You’ve likely heard of Chromebooks, but how do you know if one would fit well with your lifestyle and computer usage habits? This article will help you to better understand the pros and cons of Chromebook ownership so you can figure out if Chromebooks are for you.
Chromebooks run on Google’s Chrome operating system. They’re designed to be used primarily while connected to the internet, as most of their applications and documents are streamed from the cloud. That means they don’t have a whole lot of storage, but you can also get them for under $200 at Walmart. They also don’t do a lot of heavy processing, but that does mean that their battery life is extremely competitive.
Let’s talk about apps for a minute; Chromebooks are made to work with Google’s apps. That means you should really only buy one if you’re ok with Gmail, Google Calendar, Google Drive, etc. Chromebooks are great choices for people who have already integrated these Google systems into their internet habits.
If you hate Google’s lay outs you might not be a Chromebook person. Popular non-Google software apps like Adobe Photoshop and even the Microsoft Office Suite aren’t going to work on your Chromebook, though any cloud-based app version of those programs will. There are also a lot of apps that perform the same functions but are compatible with the Chrome OS, which you may want to have a look at.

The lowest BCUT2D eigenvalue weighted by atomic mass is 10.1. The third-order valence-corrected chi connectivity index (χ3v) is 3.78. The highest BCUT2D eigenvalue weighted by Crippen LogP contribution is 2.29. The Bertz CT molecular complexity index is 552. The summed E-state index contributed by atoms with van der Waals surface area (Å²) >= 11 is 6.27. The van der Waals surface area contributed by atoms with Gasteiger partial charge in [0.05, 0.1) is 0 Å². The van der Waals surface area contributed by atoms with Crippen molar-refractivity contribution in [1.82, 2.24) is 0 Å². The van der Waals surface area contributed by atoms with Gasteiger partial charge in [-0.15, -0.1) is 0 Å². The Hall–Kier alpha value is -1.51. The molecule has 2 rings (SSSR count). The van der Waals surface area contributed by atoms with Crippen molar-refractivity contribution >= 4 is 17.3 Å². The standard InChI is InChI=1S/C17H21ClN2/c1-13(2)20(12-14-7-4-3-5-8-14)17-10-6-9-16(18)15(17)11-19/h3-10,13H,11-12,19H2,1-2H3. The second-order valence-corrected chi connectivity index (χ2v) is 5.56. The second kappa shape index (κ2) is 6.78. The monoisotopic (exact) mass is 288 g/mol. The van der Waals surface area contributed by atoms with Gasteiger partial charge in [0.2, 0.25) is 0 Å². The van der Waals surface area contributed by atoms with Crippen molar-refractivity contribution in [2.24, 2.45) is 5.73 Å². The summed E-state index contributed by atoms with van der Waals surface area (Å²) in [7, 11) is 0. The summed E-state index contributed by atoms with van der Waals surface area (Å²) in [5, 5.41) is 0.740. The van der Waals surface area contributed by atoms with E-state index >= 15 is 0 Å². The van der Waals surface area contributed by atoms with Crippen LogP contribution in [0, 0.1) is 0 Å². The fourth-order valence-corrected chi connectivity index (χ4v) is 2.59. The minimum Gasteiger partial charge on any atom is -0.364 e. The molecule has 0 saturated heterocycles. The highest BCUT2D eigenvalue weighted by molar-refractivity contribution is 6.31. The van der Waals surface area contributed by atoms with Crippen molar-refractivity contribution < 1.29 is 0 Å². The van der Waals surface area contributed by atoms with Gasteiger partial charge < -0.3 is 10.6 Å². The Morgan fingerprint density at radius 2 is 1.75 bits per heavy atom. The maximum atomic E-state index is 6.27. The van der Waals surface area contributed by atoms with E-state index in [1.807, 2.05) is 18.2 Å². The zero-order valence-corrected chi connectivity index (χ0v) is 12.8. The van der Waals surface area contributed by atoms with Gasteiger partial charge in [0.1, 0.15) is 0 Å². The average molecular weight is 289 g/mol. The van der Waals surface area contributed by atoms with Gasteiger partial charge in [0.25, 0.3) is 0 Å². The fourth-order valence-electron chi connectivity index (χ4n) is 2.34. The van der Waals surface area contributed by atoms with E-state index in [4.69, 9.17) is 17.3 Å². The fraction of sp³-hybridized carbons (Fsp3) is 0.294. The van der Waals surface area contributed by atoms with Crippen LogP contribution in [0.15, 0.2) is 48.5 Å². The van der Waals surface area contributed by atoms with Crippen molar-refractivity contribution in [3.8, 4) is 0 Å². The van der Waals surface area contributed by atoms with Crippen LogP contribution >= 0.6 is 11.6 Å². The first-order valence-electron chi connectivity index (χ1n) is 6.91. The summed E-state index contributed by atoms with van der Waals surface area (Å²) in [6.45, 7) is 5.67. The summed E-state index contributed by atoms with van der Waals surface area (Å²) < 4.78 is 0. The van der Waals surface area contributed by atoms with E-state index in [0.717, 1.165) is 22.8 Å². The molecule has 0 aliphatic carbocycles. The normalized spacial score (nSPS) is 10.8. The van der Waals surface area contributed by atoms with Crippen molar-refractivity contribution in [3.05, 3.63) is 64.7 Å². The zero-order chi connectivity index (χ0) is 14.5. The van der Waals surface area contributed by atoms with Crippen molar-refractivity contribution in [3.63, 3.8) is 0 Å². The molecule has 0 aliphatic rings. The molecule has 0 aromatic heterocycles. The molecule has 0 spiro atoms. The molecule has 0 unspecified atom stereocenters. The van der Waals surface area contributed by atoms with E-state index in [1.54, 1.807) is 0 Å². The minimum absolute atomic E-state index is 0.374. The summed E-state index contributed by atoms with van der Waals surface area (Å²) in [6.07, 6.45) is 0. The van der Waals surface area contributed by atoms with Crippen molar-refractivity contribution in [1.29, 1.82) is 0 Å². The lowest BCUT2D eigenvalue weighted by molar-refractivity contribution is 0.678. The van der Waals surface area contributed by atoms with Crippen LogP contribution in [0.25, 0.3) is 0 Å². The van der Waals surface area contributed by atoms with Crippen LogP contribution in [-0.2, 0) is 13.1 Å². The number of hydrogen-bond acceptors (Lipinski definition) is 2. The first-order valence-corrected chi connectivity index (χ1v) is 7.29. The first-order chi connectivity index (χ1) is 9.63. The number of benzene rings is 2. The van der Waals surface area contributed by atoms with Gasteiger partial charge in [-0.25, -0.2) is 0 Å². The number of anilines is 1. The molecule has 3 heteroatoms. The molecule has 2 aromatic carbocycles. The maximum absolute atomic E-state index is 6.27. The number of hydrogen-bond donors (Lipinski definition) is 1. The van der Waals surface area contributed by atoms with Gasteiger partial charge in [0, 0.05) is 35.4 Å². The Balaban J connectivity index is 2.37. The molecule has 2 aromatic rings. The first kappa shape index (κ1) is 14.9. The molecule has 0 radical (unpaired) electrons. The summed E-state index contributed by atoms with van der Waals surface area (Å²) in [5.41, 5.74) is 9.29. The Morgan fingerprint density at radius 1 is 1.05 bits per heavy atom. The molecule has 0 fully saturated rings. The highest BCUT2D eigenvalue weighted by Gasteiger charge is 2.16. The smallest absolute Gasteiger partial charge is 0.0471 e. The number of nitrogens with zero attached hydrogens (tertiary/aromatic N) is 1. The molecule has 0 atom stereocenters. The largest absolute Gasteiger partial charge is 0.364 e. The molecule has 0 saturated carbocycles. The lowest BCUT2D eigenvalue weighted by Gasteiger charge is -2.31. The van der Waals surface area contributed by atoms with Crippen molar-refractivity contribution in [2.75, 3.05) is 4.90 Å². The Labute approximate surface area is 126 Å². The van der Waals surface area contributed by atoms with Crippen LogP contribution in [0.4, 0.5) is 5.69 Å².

Although Chromebooks are made primarily for online use (and without a WiFi connection will not run many off their apps), there are over 200 offline Chrome apps that can work find without internet connectivity, including Gmail, Pocket and Google Drive.
If you’re all about voice control, you’ll be happy to know that the “OK, Google” launcher works on Chromebooks and the voice assistance on the machines is in general very highly rated.
The battery life of your typical Chromebook is pretty exceptional- the average is just under 1o hours, but standouts like the Dell Chromebook 13 has an astounding battery runtime of 13 hours and 25 minutes.
There’s also a variety of screen sizes that potential buyers can choose from; the HP Chromebook 11 G4 is only 11.6″ across, while the Toshiba Chromebook 2 CB35 is 13.3″. Those who want a more full-sized laptop feel can opt into the Acer Chromebook 15, which boasts a 15″ diagonal and is the largest Chromebook available.
But what about RAM??? The typical Chromebook has about 2 GB of RAM, but there are some models outfitted with 4 GB. The extra 2 GB are greatly appreciated by heavy multitaskers, but they should be ready to shell out about $250 more than the typical Chromebook buyer. CPU in Chromebooks is all across the board and varies in price accordingly.
All Chromebooks comes with at least a 16 GB on board storage capacity, which is likely to be about all you need since the computers aren’t made to download large applications or store a lot of media. If your Chromebook comes with an SD card reader, you’ll have the option of installing up to about 64 GB of data. Otherwise you can keep most of your important files on an external hard drive, just make sure to back it up!
Can you listen to stored music on a Chomebook? Absolutely. Just play saved music and videos on your Chromebook by using its built-in player. Click the launcher after you’ve signed in and select files, then double click a file to open it in the media player.